Posted 7 years 88 days ago ago by Admin
going to give you a simple mental tool to keep you safe: Risk Resource
Management (RRM). It’s a tool Chesley Sullenberger used for 14 years
before he famously landed his Airbus A320 in the Hudson River. It’s also
a tool he instructed his students to use when he taught crew resource
management at US Airways. It’s a tool you can use in your helicopter to make better decisions, whether you’re flying single-pilot or multicrew.
HOW DID RRM COME ABOUT?
short answer is: By necessity. From 1989 through 1994 US Airways
suffered five fatal crashes in five years. The FAA gave the airline two
choices: (1) Close your doors or (2) Set up an Advanced Qualification
Program (AQP). They chose the latter.
AQP is defined as “a flexible training qualification and evaluation
program that permits an individual operator to design a program based on
that operator’s specific needs and requirements.” Under the AQP, the
FAA is authorized to approve significant departures from traditional
requirements, subject to justification of an equivalent or better level
of safety. For pass/fail purposes, pilots must demonstrate proficiency
in scenarios that test both technical and crew resource management
Ross initially developed RRM for US Airways. “If the concept wasn’t
simple I knew the pilots wouldn’t use it,” Ross observed. With that
thought in mind, he created what he calls a “make-better-decisions card”
pilots carry with them for quick reference. Ross said it was slow to
catch on but
when accepted it turned around US Airways’ terrible accident rate.
Today, because of its success, RRM has been adopted by most major
WHAT IS RRM?
is illustrated on the card in two parts. First, think of a target. The
target is green in the middle with a yellow ring surrounding the green,
and a red ring on the outside. Think of being in the green as where you
want to be when there is no task loading. There’s no stress. If a pilot
or his crew feel they’re slipping out of this green situation with
increased tasking, thus creating potential loss of situational
awareness, their situation can slip into the yellow cautionary range,
which if unchecked could then possibly lead into the red—a true
emergency. Visualize situational awareness as gradually shrinking down
to tunnel vision with increased task loading.
Next think of the four letters ABCD: Assess the situation, Balance resources, Communicate what you see/don’t see, Do your action, then Debrief the results.
though RRM had been proven to work at US Airways for years, it took two
years for pilots at Southwest Airlines (where Ross now teaches) to
fully buy in to the concept. Today 60 percent of the grading in
simulator evaluation is based on RRM. A pilot can fail a checkride if
they do not demonstrate that they have a firm grasp of— and use—RRM.
Ross explains, “What RRM does is teach pilots to say ‘No,’ thus breaking
a link in an error chain forming.”
mindset needs to be adopted in helicopter aviation. Think of HAI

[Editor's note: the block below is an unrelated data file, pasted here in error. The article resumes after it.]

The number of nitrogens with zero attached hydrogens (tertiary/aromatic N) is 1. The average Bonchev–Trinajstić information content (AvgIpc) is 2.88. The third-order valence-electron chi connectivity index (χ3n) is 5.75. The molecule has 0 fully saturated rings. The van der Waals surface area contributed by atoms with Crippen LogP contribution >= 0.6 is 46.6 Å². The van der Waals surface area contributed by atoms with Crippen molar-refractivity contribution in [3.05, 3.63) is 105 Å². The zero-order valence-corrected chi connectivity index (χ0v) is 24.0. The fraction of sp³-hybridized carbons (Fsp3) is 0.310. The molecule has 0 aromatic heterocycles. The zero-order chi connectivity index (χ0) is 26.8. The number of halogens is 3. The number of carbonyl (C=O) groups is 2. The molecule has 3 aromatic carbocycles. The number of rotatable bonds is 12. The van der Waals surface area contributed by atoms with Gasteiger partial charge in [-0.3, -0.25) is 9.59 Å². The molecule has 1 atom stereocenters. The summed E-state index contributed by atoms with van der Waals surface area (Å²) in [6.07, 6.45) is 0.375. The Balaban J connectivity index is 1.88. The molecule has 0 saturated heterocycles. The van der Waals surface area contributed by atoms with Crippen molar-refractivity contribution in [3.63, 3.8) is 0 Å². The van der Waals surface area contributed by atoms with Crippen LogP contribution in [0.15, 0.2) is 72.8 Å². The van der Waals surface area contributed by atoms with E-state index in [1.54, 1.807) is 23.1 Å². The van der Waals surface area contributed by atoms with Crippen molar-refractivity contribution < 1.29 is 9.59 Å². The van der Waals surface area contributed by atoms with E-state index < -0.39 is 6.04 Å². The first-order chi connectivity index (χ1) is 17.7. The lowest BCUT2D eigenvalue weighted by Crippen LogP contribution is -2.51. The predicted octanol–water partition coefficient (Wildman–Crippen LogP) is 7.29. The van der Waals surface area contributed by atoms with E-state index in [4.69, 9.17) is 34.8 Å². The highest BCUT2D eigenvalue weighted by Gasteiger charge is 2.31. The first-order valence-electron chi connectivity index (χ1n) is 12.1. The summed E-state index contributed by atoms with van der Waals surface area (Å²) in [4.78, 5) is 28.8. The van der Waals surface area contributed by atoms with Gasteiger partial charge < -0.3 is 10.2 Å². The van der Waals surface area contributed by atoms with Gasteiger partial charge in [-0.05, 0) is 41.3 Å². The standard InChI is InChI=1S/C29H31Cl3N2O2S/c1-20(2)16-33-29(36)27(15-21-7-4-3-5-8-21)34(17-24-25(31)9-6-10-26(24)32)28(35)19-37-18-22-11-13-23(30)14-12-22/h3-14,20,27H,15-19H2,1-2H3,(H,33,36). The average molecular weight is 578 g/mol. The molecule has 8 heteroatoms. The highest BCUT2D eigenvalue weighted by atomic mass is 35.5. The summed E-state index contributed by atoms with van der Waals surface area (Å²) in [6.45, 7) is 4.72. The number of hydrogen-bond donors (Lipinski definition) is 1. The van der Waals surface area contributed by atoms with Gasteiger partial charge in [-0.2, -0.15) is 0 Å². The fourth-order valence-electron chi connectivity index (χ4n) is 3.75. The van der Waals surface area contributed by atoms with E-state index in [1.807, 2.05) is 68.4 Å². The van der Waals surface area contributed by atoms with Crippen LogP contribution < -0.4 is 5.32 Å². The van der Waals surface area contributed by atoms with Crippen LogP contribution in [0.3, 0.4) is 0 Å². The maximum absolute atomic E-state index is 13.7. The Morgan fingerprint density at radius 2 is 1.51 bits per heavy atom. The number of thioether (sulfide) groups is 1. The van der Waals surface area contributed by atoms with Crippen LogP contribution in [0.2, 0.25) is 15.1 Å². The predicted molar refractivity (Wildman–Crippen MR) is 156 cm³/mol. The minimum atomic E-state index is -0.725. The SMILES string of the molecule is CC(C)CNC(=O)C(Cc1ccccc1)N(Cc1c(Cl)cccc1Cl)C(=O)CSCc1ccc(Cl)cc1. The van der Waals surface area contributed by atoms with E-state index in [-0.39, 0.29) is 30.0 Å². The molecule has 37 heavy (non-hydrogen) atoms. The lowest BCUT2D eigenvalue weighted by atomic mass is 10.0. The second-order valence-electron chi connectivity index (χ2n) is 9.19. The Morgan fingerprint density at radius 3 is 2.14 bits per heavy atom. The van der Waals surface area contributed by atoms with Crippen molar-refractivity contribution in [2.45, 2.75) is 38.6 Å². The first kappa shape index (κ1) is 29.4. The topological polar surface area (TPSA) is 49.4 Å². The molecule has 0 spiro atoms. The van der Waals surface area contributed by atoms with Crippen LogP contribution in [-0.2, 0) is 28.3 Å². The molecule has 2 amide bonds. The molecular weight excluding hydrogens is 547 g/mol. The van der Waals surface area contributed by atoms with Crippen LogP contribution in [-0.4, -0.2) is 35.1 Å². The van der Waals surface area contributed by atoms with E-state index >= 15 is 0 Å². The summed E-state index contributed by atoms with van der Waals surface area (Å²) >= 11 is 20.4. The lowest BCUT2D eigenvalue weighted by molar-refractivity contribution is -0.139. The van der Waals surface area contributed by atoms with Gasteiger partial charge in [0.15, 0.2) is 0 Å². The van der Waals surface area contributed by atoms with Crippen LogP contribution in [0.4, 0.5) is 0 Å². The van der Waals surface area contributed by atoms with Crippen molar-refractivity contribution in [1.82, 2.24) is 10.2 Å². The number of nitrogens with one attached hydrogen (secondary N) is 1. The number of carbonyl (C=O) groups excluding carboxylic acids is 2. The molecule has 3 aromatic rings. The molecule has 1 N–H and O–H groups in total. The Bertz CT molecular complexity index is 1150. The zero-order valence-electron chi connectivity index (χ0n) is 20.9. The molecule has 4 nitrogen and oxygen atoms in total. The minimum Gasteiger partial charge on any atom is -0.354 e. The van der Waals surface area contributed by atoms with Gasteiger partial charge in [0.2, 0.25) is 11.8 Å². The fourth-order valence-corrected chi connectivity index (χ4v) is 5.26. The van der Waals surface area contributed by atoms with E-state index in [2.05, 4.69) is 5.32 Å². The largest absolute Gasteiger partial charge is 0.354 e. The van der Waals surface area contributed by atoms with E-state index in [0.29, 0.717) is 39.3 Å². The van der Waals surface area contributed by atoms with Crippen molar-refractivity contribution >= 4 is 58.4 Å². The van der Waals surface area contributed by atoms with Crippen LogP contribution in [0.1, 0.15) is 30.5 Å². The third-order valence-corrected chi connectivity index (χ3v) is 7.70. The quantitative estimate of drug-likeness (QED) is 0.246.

president Matt Zucarro’s message “Land the Damn Helicopter.” The RRM
tool allows a pilot to make prudent decisions before he or she needs to “Land the Damn Helicopter.”
AQP evaluates human factors. At US Airways they had CRM training but
Ross wanted something beyond that. He needed a very simple process that
could be used by pilots in normal operations and during time-critical
decision-making situations. At first it was called threat and error
management (TEM), which evolved into RRM. That’s when Ross came up with
his ABCD, green/yellow/red idea.
Ross’s decision-making tool was simple, it worked. There wasn’t another
major incident for 14 years, that is until Sullenberger’s aircraft hit
birds and had two engines flame out. Ross attributes the successful
outcome of that flight to the fact Sullenberger and his crew had been
trained in RRM.
THE RRM PROCESS IN MORE DETAIL
continually assess the color of their flights. Is it in the green,
yellow (something’s changed), or red where there is the potential for
error? Think of the RRM tool as a balancing act, where you’re striving
to remain in the green and stay on top of the situation.
ASSESS RISK: Is it green, yellow, or red? Identify present risk, potential for future risk,
and the potential for decreased performance.
RESOURCES: If a change has occurred, allocate resources to bring
everyone (and the situation) back into the green. Assess what tools are
at your disposal, tools such as SOPs, policies, procedures, checklists,
automation, briefings, external resources, knowledge, skills, and
INTENTIONS: Under stress the brain begins to shut down, creating tunnel
vision that reduces situational awareness. Communication patterns must
change when going from green to yellow to red. In the yellow,
communication has to be more direct. In the red, understanding can be
totally nonexistent. One must use very direct slow speech. You might
even have to reach over, put a hand on a shoulder and deliver your
message: “Chris, go around.”
DO the action (or perhaps do nothing at all, also a conscious decision), then DEBRIEF
the results. Were expectations met? What went well? What didn’t go
well? What can be learned for the future? Debriefing improves future
should recognize when you or a team member is task saturated and not
operating in the green. Know the difference between time-critical
decisions and those decisions that are not time-critical. Also
prioritize: Do the most important items first but keep flying the
aircraft. It’s important to know that RRM is not always a linear ABCD
process. Ross says it rarely is.
simple RRM tool: Green, Yellow, Red, and ABCD should help you make
decisions to remain in the green. Using RRM can bring you home safely,
as it did on 15 January 2009 for Captain Chesley Sullenberger, his crew …
and 155 passengers